Robots and smart software have an increasing impact on our lives, and they make decisions that might have a profound effect on our welfare. Some of these decisions have a moral dimension. Hence, we need to consider whether (a) we want them making such decisions, and (b) if affirmative, how we proceed in equipping machines with “moral sensitivity” or even with “moral decision-making abilities.”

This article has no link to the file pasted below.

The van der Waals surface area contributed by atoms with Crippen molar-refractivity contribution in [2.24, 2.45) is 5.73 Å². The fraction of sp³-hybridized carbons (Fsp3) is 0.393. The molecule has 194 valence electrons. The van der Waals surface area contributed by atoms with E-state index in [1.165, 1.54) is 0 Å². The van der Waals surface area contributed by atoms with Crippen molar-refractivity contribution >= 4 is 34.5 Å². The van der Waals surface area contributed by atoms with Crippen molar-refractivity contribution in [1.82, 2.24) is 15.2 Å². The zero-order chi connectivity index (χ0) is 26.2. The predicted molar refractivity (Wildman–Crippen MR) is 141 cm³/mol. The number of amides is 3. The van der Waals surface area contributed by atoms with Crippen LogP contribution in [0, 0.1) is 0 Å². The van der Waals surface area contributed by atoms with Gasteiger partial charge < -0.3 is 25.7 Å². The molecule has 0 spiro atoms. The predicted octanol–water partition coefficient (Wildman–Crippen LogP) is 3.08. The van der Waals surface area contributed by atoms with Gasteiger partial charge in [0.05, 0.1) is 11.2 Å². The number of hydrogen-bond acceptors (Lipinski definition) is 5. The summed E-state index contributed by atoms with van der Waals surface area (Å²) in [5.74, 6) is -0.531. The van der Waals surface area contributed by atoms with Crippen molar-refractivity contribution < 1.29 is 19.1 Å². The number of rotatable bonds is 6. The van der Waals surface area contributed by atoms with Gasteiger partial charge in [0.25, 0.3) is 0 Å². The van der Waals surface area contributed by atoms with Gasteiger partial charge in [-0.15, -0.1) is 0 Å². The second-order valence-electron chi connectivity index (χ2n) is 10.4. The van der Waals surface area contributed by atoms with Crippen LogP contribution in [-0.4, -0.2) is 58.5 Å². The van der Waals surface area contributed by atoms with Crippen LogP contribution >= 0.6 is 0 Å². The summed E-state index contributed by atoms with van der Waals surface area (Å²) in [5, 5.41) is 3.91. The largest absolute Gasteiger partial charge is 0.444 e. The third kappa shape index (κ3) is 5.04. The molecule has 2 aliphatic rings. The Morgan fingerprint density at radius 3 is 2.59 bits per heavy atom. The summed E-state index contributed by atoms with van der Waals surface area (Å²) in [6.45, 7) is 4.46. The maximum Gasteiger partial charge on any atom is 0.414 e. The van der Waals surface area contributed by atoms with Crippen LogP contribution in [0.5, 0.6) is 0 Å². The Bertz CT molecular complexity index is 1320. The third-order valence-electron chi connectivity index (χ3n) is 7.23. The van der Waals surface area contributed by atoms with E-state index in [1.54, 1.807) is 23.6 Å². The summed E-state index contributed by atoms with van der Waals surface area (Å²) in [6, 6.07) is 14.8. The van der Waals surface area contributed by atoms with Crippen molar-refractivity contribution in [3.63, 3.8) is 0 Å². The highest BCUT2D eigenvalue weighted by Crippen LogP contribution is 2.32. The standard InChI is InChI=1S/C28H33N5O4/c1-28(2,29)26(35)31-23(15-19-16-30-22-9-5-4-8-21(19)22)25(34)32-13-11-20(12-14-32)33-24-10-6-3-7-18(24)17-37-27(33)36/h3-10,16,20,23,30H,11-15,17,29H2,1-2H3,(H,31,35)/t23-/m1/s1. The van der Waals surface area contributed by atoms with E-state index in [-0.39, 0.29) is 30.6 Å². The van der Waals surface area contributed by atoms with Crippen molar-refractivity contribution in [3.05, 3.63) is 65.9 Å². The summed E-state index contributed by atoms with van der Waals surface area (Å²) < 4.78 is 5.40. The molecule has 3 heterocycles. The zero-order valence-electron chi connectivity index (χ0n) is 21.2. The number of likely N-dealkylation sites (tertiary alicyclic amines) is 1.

Wallach and Allen make an eloquent and forceful case that we should seriously consider granting machines such decision-making power in their book, Moral machine, teaching robots right from wrong. Their argument (in Chaps. 1 and 2) is that machines are deployed in situations in which they make decisions that have a moral impact. Hence we should extend them with moral sensitivity to the moral dimensions of the situations in which the increasingly autonomous machines will inevitably find themselves. This may lead to machines making moral decisions. The machines they refer to may be anything from software, softbots to robots, and in particular combinations of these. Through interconnected and open systems situations might arise that are neither desirable nor were they foreseeable when the systems were designed. Whether we can actually build such systems Chap. 3) is still an open question. If we were to engineer artificially moral systems, would they count as truly moral systems? Wallach and Allen conclude (Chap. 4) by noting that human and artificial morality will be different, but that there is no reason a priori to rule out the notion of artificial morality. Moreover, they argue that the very attempt to construct artificial morality will prove worthwhile for all involved.